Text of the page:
27 blog posts found matching keyword search for: rendering in Santa Clara
Premiere has a lot of quirks and ambiguities that could waste a lot of your time if you don’t know about them. Here are just a few…
by Nina StreichModerator: Mike Green, Senior Director, Strategy & Development, ComcastPanelists: Eric Hybertson, Director, Rendering Devices, Time Warner Cable Glen Stone, Convergence Strategy and Standards, Samsung Electronics America Michael Bishara, VP/GM TVE, Synacor Damon Phillips, Vice President, WatchESPN & ESPN3
We’re in a time when live actors share the screen with puppets and avatars, shows like The Orville are taking onscreen space travel to a whole new level, and armies of walking dead are taking over the streets of Atlanta. And with real-time rendering behind the scenes, post production crews are doing it all at the fastest pace of all time. It’s an exciting time to be in visual effects. With technology advancing rapidly and many of the previous obstacles falling away, it’s also a highly competitive and challenging time. For more on the subject, we talked to an industry veteran.
Monster 500, the post-apocalyptic mega-race is on, and animation/visual effects studio Clockwork VFX is the creative winner. The studio teamed with agency Rotter Creative Group and Toys "R" Us to launch the new Monster 500 brand. The result is an engaging minute-long spot consisting of beautifully detailed 3D animation. With 13 team members working for five weeks to complete the complex animation sequences, Clockwork’s creative skills, particularly their lighting, texturing and rendering capabilities -- were tested. Learn what equipment was used when creating their winning spot, along with industry trends, a partnership with Xbox and much more from Clockwork’s Creative Director/Co-Founder Jason Tomlins.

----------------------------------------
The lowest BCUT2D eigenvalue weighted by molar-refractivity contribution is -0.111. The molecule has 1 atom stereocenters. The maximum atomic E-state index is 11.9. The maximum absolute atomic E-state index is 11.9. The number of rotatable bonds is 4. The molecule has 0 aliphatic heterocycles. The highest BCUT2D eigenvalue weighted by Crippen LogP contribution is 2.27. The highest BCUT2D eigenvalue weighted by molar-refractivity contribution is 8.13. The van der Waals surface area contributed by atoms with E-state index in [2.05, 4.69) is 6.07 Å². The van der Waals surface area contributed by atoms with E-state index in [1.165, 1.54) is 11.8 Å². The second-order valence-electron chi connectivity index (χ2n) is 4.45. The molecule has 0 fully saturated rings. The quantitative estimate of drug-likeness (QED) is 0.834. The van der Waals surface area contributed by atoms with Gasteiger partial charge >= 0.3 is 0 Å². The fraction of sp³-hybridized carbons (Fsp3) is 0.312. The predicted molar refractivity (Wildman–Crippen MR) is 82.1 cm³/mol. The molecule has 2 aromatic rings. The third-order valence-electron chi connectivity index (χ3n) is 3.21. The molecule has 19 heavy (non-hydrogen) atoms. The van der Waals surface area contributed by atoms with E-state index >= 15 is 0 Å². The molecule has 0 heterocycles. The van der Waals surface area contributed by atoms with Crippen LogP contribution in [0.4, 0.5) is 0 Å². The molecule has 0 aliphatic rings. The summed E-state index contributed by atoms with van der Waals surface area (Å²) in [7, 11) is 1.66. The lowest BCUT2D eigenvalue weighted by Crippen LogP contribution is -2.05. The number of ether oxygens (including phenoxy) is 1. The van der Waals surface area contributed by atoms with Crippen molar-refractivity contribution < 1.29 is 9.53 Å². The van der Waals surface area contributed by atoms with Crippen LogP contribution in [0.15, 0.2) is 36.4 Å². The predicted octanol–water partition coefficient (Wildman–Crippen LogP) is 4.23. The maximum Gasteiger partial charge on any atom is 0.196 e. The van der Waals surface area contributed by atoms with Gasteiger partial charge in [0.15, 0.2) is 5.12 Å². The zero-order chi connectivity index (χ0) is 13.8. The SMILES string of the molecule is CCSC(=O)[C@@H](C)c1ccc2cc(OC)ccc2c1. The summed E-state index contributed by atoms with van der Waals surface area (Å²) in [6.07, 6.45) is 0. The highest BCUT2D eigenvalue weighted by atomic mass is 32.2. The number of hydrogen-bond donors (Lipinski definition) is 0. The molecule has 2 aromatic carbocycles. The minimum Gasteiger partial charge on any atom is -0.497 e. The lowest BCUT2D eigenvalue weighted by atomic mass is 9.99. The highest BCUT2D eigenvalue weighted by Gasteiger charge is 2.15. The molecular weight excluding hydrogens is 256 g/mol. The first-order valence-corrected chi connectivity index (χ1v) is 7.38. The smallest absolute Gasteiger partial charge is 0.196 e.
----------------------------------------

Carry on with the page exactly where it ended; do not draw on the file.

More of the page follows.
In my previous ProductionHUB column, Remote Production: The World is Your Oyster, I discussed the emerging trend of remote production. Increasingly, we’re seeing post-production companies create infrastructure that spans the globe rather than just the length of a building.
The making of a game cinematic is a large undertaking, but the end results are fruitful to creating interest in a video game. Without a cinematic it is very hard to generate the desired customer anticipation for an upcoming release. The art and elements of the cinematic are inspired by the game, but It’s more akin to a promotional short film or commercial, rather than an exact example of the finished product.
Pip’s Island is an immersive theater experience for families that combines animation, live actors, live-size puppetry and interactive sets. During this 60-minute interactive adventure, the lines between physical and digital blur and kids must rely on their own creativity, imagination and ingenuity to make their way through the story.
While computer animation is often a crucial tool for telling a story, filmmaker Denise Ohio used 3D CGI to help her actually understand the historical event that is the subject of her documentary, Verona: The Story of the Everett Massacre (2017, 105 minutes, Virgil Films).
Over the past several years, two major technological developments have occurred in tandem, both of which have made wide-ranging and revolutionary changes in the world of media post-production. One of these developments is the explosion in sophisticated yet affordable software; the other is the exponential growth of cloud computing.
Big projects need big teams, right? Not necessarily. Thanks to today’s technology - paired with the constantly developing talent of today’s artists - the nimble boutique team can take on projects for the world’s biggest brands without fear of falling short.